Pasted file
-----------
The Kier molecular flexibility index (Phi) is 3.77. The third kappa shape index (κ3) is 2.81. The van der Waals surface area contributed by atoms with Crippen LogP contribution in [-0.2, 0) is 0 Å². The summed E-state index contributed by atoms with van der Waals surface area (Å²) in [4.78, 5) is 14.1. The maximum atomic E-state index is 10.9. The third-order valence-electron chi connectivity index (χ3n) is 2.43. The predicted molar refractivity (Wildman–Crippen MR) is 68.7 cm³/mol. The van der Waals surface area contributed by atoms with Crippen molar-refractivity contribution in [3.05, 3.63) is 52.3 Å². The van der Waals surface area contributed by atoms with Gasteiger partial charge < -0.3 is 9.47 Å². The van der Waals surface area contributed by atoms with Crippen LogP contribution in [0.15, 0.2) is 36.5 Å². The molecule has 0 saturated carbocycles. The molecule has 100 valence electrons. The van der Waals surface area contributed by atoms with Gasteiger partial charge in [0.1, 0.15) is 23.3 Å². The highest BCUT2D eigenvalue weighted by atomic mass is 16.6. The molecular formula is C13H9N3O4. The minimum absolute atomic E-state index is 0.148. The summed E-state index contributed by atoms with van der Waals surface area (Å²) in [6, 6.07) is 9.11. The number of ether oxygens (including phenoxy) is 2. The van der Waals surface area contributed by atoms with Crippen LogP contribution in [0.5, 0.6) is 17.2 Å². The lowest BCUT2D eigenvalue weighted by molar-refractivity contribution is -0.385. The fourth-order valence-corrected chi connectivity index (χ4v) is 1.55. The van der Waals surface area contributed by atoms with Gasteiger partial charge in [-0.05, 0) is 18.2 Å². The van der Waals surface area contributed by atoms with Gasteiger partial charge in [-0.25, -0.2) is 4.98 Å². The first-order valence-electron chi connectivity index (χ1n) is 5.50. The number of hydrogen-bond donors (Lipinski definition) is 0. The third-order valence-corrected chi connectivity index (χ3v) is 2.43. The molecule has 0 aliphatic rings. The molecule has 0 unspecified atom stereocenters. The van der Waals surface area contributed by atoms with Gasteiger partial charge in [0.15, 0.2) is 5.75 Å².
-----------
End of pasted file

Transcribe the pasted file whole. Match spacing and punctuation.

The Kier molecular flexibility index (Phi) is 3.77. The third kappa shape index (κ3) is 2.81. The van der Waals surface area contributed by atoms with Crippen LogP contribution in [-0.2, 0) is 0 Å². The summed E-state index contributed by atoms with van der Waals surface area (Å²) in [4.78, 5) is 14.1. The maximum atomic E-state index is 10.9. The third-order valence-electron chi connectivity index (χ3n) is 2.43. The predicted molar refractivity (Wildman–Crippen MR) is 68.7 cm³/mol. The van der Waals surface area contributed by atoms with Crippen molar-refractivity contribution in [3.05, 3.63) is 52.3 Å². The van der Waals surface area contributed by atoms with Gasteiger partial charge < -0.3 is 9.47 Å². The van der Waals surface area contributed by atoms with Crippen LogP contribution in [0.15, 0.2) is 36.5 Å². The molecule has 0 saturated carbocycles. The molecule has 100 valence electrons. The van der Waals surface area contributed by atoms with Gasteiger partial charge in [0.1, 0.15) is 23.3 Å². The highest BCUT2D eigenvalue weighted by atomic mass is 16.6. The molecular formula is C13H9N3O4. The minimum absolute atomic E-state index is 0.148. The summed E-state index contributed by atoms with van der Waals surface area (Å²) in [6, 6.07) is 9.11. The number of ether oxygens (including phenoxy) is 2. The van der Waals surface area contributed by atoms with Crippen LogP contribution in [0.5, 0.6) is 17.2 Å². The lowest BCUT2D eigenvalue weighted by molar-refractivity contribution is -0.385. The fourth-order valence-corrected chi connectivity index (χ4v) is 1.55. The van der Waals surface area contributed by atoms with Gasteiger partial charge in [-0.05, 0) is 18.2 Å². The van der Waals surface area contributed by atoms with Gasteiger partial charge in [-0.25, -0.2) is 4.98 Å². The first-order valence-electron chi connectivity index (χ1n) is 5.50. The number of hydrogen-bond donors (Lipinski definition) is 0. The third-order valence-corrected chi connectivity index (χ3v) is 2.43. The molecule has 0 aliphatic rings. The molecule has 0 unspecified atom stereocenters. The van der Waals surface area contributed by atoms with Gasteiger partial charge in [0.15, 0.2) is 5.75 Å².